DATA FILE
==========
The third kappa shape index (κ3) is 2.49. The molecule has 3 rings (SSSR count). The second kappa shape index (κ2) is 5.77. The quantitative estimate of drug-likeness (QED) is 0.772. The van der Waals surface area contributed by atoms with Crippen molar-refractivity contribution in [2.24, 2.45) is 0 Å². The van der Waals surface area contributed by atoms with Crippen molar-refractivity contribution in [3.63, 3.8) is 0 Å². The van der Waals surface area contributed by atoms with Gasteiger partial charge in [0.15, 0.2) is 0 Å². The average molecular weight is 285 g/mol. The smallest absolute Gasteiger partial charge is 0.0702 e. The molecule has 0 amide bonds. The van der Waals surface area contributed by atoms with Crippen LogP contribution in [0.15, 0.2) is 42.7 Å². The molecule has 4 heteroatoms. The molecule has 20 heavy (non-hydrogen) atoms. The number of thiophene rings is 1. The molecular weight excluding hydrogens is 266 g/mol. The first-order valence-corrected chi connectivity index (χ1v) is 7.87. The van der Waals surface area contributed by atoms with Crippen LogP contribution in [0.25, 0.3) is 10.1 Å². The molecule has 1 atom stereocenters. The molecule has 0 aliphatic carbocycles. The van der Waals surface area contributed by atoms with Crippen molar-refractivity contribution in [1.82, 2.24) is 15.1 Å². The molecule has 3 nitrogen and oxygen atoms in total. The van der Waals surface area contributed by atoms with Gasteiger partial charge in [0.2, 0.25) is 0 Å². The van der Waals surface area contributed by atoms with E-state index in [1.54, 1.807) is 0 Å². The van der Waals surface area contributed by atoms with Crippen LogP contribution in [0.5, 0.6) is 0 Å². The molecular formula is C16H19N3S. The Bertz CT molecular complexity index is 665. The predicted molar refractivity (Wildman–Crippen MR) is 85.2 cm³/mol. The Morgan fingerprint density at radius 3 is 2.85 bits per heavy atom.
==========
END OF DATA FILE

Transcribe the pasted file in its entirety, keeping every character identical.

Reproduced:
The third kappa shape index (κ3) is 2.49. The molecule has 3 rings (SSSR count). The second kappa shape index (κ2) is 5.77. The quantitative estimate of drug-likeness (QED) is 0.772. The van der Waals surface area contributed by atoms with Crippen molar-refractivity contribution in [2.24, 2.45) is 0 Å². The van der Waals surface area contributed by atoms with Crippen molar-refractivity contribution in [3.63, 3.8) is 0 Å². The van der Waals surface area contributed by atoms with Gasteiger partial charge in [0.15, 0.2) is 0 Å². The average molecular weight is 285 g/mol. The smallest absolute Gasteiger partial charge is 0.0702 e. The molecule has 0 amide bonds. The van der Waals surface area contributed by atoms with Crippen LogP contribution in [0.15, 0.2) is 42.7 Å². The molecule has 4 heteroatoms. The molecule has 20 heavy (non-hydrogen) atoms. The number of thiophene rings is 1. The molecular weight excluding hydrogens is 266 g/mol. The first-order valence-corrected chi connectivity index (χ1v) is 7.87. The van der Waals surface area contributed by atoms with Crippen LogP contribution in [0.25, 0.3) is 10.1 Å². The molecule has 1 atom stereocenters. The molecule has 0 aliphatic carbocycles. The van der Waals surface area contributed by atoms with Crippen molar-refractivity contribution in [1.82, 2.24) is 15.1 Å². The molecule has 3 nitrogen and oxygen atoms in total. The van der Waals surface area contributed by atoms with Gasteiger partial charge in [0.2, 0.25) is 0 Å². The van der Waals surface area contributed by atoms with E-state index in [1.54, 1.807) is 0 Å². The van der Waals surface area contributed by atoms with Crippen LogP contribution in [0.5, 0.6) is 0 Å². The molecular formula is C16H19N3S. The Bertz CT molecular complexity index is 665. The predicted molar refractivity (Wildman–Crippen MR) is 85.2 cm³/mol. The Morgan fingerprint density at radius 3 is 2.85 bits per heavy atom.